29 May 2013

Recipe: Strawberry and Rhubarb Jam

Our neighbour, Tony, is seeking new hobbies to keep him busy in retirement. A few years ago he built rows of vegetable and fruit patches. Today his patches are thriving. Where Tony gets more pleasure in building the garden and planting seeds, Chef delights in picking and cooking the fresh produce.

I often catch Chef nosing over the fence line to check on Tony's neglected sprouts. Most of the produce waits patiently for his children to visit and take home, but last week Tony passed a handful of rhubarb stalks over the fence to Chef. With the seasonal produce in hand, Chef offered to swap the homegrown produce for homemade preserves. English country living. How sweet it is...

Rhubarb is mostly associated with sweets and desserts, but it also works well as a relish or spring cordial. It is very bitter, so sugar is often used to lessen its bite. Strawberries are a great sugary fruit complement to the rhubarb's tartness.

Where available, pick your own rhubarb and strawberries. If P.Y.O. is not available where you live, search for your region's best produce at local farmers' markets or supermarket. Late spring rhubarb paired with early summer strawberries celebrates two seasons and their star fruits.

I have started making batches of jam as I, too, wanted to enjoy sharing jars with family and friends. I find it quite fun, and like the fact that you can make big batches to store and have on hand as a personal touch for house guests or to give as a sweet gift.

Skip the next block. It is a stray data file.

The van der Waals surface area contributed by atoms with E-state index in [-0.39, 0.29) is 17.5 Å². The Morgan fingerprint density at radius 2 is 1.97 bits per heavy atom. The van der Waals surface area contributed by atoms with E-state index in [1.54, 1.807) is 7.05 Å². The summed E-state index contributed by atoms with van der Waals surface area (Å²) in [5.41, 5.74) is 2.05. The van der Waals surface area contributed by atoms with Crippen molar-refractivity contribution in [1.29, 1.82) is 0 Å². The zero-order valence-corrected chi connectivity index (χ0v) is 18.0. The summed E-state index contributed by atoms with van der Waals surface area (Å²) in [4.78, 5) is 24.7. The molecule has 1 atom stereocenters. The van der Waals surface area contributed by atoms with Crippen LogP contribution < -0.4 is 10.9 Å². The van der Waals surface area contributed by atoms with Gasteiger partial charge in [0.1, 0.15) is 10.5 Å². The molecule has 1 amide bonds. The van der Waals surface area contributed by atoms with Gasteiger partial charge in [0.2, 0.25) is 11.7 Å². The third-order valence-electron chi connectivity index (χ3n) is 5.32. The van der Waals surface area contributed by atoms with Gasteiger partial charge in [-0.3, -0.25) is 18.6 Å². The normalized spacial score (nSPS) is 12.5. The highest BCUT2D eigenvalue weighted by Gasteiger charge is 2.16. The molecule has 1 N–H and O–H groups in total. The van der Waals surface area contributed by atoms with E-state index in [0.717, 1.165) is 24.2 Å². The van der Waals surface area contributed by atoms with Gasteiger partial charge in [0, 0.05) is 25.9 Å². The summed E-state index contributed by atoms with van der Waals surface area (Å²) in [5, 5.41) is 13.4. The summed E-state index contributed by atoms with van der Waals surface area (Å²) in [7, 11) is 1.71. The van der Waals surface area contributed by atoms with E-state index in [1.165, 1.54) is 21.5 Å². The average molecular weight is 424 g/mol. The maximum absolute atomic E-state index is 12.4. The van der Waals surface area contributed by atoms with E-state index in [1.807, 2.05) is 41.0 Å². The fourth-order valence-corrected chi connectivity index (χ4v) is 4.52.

23 May 2013

Family Matters

I bid au revoir to ma belle mere yesterday. I admit, it has taken ten years for me not to feel anxious before her arrival or have a pounding headache at her departure.

Non, non, non! I know what you are thinking.

My nervous stomach and headache are not because we do not get along.
Mais non! Au contraire. 
I very much enjoy my time with Arlette ("Lettie"). It is the language barrier which to date has set my heart racing in anticipation of her arrival, and sent extra blood pumping to my brain during her stay.

Lettie and Chef, Le Mans, 2005

When I first met my future belle mere, she managed about five words in English and my French was limited to a 14-year old grade school lesson plan. I replayed mom's advice over in my head,
Honey, just smile and look pretty. Say 'merci' alot.
Don't drink too much wine... She'll love you!
In that initial introduction, Lettie stated she was too old to learn English and that I had to parler francais, particularly if we planned to one day have a family. I ignored mom's echoing voice and told Chef to refill my glass of wine. Mon Dieu! I had known her for five minutes and her son for five months.